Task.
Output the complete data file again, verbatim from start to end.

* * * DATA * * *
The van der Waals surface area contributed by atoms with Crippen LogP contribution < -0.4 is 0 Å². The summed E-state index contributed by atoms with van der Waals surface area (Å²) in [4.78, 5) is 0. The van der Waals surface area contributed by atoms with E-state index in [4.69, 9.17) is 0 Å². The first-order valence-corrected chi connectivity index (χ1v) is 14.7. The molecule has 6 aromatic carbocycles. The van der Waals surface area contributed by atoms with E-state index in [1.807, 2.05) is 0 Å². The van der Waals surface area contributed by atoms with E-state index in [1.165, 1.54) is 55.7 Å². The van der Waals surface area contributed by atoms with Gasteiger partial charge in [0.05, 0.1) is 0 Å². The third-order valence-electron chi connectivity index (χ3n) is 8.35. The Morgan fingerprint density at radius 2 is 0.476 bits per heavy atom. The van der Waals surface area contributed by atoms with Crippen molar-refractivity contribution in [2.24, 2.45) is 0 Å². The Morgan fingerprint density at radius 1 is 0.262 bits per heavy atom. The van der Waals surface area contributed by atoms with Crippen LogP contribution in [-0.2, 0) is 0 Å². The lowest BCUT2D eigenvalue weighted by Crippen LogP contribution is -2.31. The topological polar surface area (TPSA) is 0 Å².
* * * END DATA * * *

The van der Waals surface area contributed by atoms with Crippen LogP contribution < -0.4 is 0 Å². The summed E-state index contributed by atoms with van der Waals surface area (Å²) in [4.78, 5) is 0. The van der Waals surface area contributed by atoms with E-state index in [4.69, 9.17) is 0 Å². The first-order valence-corrected chi connectivity index (χ1v) is 14.7. The molecule has 6 aromatic carbocycles. The van der Waals surface area contributed by atoms with E-state index in [1.807, 2.05) is 0 Å². The van der Waals surface area contributed by atoms with E-state index in [1.165, 1.54) is 55.7 Å². The van der Waals surface area contributed by atoms with Gasteiger partial charge in [0.05, 0.1) is 0 Å². The third-order valence-electron chi connectivity index (χ3n) is 8.35. The Morgan fingerprint density at radius 2 is 0.476 bits per heavy atom. The van der Waals surface area contributed by atoms with Crippen molar-refractivity contribution in [2.24, 2.45) is 0 Å². The Morgan fingerprint density at radius 1 is 0.262 bits per heavy atom. The van der Waals surface area contributed by atoms with Crippen LogP contribution in [-0.2, 0) is 0 Å². The lowest BCUT2D eigenvalue weighted by Crippen LogP contribution is -2.31. The topological polar surface area (TPSA) is 0 Å².